FALSE RAPE CASES IN INDIA

FALSE RAPE CASES IN INDIA

This Article is written by Anchal Kushwah, a student at ISBR Law College.

INTRODUCTION

The awakening of feminism across the country has enabled many women to stand for their rights, dignity, and gain equal respect in society. It has made women aware of their rights and status which they deserve by every means. Then there was the arrival of some very gruesome and heinous rape cases which shook the entire nation. ‘Nirbhaya Case – 2012’ is one of those cases, this case provided strength to many women who have been victimized by rape culture but remained quiet.  However, this is not the only truth we will discuss this time. This article is an attempt to centralize the emerging number of registered false rape cases against men. On one hand, we talk about strengthening women whereas, on the other hand, there are so many cases registered in the police stations in which women have falsely accused an innocent man of rape due to her personal vengeance and it has also been reported that in major of the false accusation of rape cases, women drop the case by themselves.

In India, talking about sex education or rape is still considered taboo. This brings us down for one of the main causes of falling into the trap. There has been ‘n’ number of rape cases filed every day but most of them are left unheard. According to the National Crime Record Bureau (NCRB) annual report of 2018; 33,356 cases were reported of rape out of which 31,320 were known to the person. Along with the actual case, some false rape cases were also filed.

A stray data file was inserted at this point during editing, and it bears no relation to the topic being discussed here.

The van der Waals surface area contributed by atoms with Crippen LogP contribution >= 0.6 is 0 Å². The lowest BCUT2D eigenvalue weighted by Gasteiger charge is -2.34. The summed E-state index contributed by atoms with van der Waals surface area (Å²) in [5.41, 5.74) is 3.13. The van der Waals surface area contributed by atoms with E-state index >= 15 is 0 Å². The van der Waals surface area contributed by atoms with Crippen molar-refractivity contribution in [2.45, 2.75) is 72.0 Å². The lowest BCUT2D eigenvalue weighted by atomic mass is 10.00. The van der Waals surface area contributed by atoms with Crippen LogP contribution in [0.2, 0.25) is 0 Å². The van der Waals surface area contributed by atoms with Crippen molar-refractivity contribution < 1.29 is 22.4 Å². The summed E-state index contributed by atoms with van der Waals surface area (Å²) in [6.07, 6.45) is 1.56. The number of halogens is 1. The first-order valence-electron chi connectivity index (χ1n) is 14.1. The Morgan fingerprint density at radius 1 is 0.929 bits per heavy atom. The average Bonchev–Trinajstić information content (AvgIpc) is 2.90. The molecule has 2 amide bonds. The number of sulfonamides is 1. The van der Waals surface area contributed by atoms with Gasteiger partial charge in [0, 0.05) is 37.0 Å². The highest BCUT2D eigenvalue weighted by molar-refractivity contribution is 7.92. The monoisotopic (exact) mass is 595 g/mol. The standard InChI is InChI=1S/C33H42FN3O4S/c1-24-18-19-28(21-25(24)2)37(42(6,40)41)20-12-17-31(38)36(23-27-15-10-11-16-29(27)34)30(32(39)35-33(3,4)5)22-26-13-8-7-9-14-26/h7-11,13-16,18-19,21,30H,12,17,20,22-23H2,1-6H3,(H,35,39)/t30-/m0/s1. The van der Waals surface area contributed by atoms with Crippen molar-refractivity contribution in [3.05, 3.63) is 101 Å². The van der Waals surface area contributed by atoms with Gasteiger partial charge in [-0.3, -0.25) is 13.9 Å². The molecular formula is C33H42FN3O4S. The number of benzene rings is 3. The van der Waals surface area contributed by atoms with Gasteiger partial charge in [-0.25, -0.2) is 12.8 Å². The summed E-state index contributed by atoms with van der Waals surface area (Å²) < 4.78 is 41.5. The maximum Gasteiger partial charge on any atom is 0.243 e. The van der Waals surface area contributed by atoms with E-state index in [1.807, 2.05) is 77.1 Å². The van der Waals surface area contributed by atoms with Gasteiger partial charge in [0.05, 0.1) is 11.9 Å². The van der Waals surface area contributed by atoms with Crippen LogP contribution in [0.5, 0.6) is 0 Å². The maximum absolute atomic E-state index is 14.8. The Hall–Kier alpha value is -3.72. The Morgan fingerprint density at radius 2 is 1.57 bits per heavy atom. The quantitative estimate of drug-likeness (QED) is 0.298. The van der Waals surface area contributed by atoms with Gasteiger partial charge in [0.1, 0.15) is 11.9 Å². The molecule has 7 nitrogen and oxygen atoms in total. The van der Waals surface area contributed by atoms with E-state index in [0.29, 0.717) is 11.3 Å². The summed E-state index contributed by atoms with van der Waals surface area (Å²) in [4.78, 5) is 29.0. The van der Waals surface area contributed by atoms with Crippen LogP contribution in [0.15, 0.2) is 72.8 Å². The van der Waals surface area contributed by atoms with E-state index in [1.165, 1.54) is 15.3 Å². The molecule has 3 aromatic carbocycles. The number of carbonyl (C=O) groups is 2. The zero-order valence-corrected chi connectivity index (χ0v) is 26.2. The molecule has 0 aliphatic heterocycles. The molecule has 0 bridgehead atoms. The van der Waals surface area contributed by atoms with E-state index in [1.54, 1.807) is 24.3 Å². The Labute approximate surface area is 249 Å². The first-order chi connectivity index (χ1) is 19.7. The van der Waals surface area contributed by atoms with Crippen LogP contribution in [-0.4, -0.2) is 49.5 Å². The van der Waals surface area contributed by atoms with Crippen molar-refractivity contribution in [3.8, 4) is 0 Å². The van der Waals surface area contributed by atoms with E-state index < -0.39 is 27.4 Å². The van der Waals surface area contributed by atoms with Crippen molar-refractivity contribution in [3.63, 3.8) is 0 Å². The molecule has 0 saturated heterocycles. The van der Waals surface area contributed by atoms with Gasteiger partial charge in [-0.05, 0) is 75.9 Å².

CAUSES OF FALSE RAPE CASES IN INDIA

By definition, a false rape case against a person is an undue claim filed by a woman against the person by tampering with the actual evidence or by fabricating false evidence. The reasons for such allegation can be for extortion of money, any kind of vengeance, or for veiling the shame of having sexual relationships before marriage.

  1. NON-DELIBERATE DECEPTION– Non-deliberate deception arises when the victim is unable to differentiate the actual rapist and as a result of which an innocent person is charged with the false accusation of rape.
  2. LIES-Lies include many things that can be the common cause of filing a false rape case against an innocent person. It includes revenge, producing an alibi, acquisition of materialistic things, and also a step to maintain a position in the workplace.
  3. SYMPATHY SEEKING– For some people, this might seem to be a baseless motive for filing a false allegation of rape on somebody. It has been reported in various cases that a woman has filed a false allegation of rape for public sympathy or attention. The motive of sympathy seeking comes into the picture when the appellant finds himself/herself in a position where they or their work is not being recognized by anybody.

 

LAWS RELATED TO FALSE ALLEGATION OF RAPE CASES

With the increasing rape cases, our laws are also becoming stringent day by day, to stop these heinous crimes across the nation. For this, we have a number of laws concerning the allegations of false rape cases too. From the fabrication of false evidence to ruin someone’s reputation i.e. defamation, nobody can skip from his/her liability of filing a false allegation in fact, he/she will be charged under various sections of the Indian Penal Code, 1860.

  • Section 191- Giving false evidence

Any person who is legally obliged or took an oath to say the truth or to declare the facts regarding any subject chose to make a false statement before the authority is said to be giving false evidence and he/she will be punished by the court.

  • Section 192- Fabricating false evidence

Whoever causes any circumstance to exist or intending such circumstance, false entry or false statement may appear in evidence in a judicial proceeding, or in a proceeding taken by law before a public servant as such, or before an arbitrator and such circumstances, false entry or false statement, so appearing in evidence, may cause any person who in such proceeding is to form an opinion about the evidence, to entertain an erroneous opinion touching any point material to the result of such proceeding is said: “to fabricate false evidence”.